Crime Writer Elmore Leonard Provides 13 Writing Tips for Aspiring Writers

Note: Elmore Leonard, the crime writer who gave us Get Shorty, Freaky Deaky, and Glitzdied at his home in Bloom­field Vil­lage, Michi­gan. He was 87. If you nev­er had a chance to read Leonard, you can start with “Ice Man,” a 2012 sto­ry that appeared in The Atlantic. It’s free online. You can also get a feel for his writ­ing by revis­it­ing a post writ­ten here by Mike Springer last year. It gives an overview of Leonard’s tips for aspir­ing writ­ers. And, in so doing, it pro­vides valu­able insight into how Leonard approached his craft. Elmore Leonard’s Ulti­mate Guide for Would-Be Writ­ers is reprint­ed in full below.

“If it sounds like writ­ing,” says Elmore Leonard, “I rewrite it.”

Leonard’s writ­ing sounds the way peo­ple talk. It rings true. In nov­els like Get ShortyRum Punch and Out of Sight, Leonard has estab­lished him­self as a mas­ter styl­ist, and while his char­ac­ters may be lowlifes, his books are received and admired in the high­est cir­cles. In 1998 Mar­tin Amis recalled vis­it­ing Saul Bel­low and see­ing Leonard’s books on the old man’s shelves. “Bel­low and I agreed,” said Amis, “that for an absolute­ly reli­able and unstint­ing infu­sion of nar­ra­tive plea­sure in a prose mirac­u­lous­ly purged of all false qual­i­ties, there was no one quite like Elmore Leonard.”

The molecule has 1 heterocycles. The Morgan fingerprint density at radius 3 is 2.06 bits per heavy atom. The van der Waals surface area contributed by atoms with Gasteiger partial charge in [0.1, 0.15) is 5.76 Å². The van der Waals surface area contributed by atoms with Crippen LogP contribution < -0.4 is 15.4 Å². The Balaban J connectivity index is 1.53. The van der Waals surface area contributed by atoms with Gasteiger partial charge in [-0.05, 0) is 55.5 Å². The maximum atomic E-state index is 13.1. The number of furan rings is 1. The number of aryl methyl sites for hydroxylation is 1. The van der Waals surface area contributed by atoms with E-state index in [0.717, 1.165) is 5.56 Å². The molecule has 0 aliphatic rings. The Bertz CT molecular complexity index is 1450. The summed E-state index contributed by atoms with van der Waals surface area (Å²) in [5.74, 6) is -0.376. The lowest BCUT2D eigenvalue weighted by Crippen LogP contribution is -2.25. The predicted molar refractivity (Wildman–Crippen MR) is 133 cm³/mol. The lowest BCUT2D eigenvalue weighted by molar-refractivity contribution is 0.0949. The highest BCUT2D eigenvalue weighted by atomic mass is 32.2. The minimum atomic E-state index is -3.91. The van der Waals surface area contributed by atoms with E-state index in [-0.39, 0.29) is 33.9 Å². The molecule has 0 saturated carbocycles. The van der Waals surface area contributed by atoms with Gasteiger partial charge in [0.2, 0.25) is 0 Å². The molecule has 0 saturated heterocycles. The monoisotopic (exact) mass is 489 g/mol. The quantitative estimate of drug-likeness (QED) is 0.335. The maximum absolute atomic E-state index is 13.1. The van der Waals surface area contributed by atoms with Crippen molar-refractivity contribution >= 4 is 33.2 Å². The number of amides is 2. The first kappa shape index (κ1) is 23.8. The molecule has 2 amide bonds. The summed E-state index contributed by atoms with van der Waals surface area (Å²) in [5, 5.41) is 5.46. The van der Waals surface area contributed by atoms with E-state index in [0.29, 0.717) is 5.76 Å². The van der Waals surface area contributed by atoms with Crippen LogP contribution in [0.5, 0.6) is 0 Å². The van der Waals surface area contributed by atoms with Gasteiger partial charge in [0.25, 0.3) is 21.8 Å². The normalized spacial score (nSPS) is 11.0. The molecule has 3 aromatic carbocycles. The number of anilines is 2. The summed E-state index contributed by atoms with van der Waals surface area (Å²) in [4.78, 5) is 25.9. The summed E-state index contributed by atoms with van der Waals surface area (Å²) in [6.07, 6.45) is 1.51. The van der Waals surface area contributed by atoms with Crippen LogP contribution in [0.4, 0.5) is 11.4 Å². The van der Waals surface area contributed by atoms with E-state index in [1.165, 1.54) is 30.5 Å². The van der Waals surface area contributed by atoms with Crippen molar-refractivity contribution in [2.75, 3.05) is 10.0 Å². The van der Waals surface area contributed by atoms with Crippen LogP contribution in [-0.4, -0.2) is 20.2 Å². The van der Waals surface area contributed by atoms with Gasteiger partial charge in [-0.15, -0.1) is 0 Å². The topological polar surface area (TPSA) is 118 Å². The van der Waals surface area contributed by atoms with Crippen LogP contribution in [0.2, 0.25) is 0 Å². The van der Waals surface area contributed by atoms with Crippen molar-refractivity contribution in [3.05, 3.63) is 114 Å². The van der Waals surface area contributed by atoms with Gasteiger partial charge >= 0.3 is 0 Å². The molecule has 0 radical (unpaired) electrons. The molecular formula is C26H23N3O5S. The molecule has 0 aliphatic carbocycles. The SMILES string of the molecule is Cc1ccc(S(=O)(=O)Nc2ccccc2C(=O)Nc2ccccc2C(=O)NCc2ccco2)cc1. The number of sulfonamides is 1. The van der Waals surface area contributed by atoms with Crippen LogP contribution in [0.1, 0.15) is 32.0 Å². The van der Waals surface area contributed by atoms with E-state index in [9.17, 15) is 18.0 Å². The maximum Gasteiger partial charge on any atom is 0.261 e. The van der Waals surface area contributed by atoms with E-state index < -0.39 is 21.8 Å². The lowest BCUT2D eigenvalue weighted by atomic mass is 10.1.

In 2006 Leonard appeared on BBC Two’s The Cul­ture Show to talk about the craft of writ­ing and give some advice to aspir­ing authors. In the pro­gram, shown above, Leonard talks about his deep appre­ci­a­tion of Ernest Hem­ing­way’s work in gen­er­al, and about his par­tic­u­lar debt to the 1970 crime nov­el The Friends of Eddie Coyle, by George V. Hig­gins. While explain­ing his approach, Leonard jots down three tips:

  • “You have to lis­ten to your char­ac­ters.”
  • “Don’t wor­ry about what your moth­er thinks of your lan­guage.”
  • “Try to get a rhythm.”

“I always refer to style as sound,” says Leonard. “The sound of the writ­ing.” Some of Leonard’s sug­ges­tions appeared in a 2001 New York Times arti­cle that became the basis of his 2007 book, Elmore Leonard’s 10 Rules of Writ­ing. Here are those rules in out­line form:


You can read more from Leonard on his rules in the 2001 Times arti­cle. And you can read his new short sto­ry, “Ice Man,” in The Atlantic.

by | Permalink | Comments (0) |

Sup­port Open Cul­ture

We’re hop­ing to rely on our loy­al read­ers rather than errat­ic ads. To sup­port Open Cul­ture’s edu­ca­tion­al mis­sion, please con­sid­er mak­ing a dona­tion. We accept Pay­Pal, Ven­mo (@openculture), Patre­on and Cryp­to! Please find all options here. We thank you!

Leave a Reply

Open Culture was founded by Dan Colman.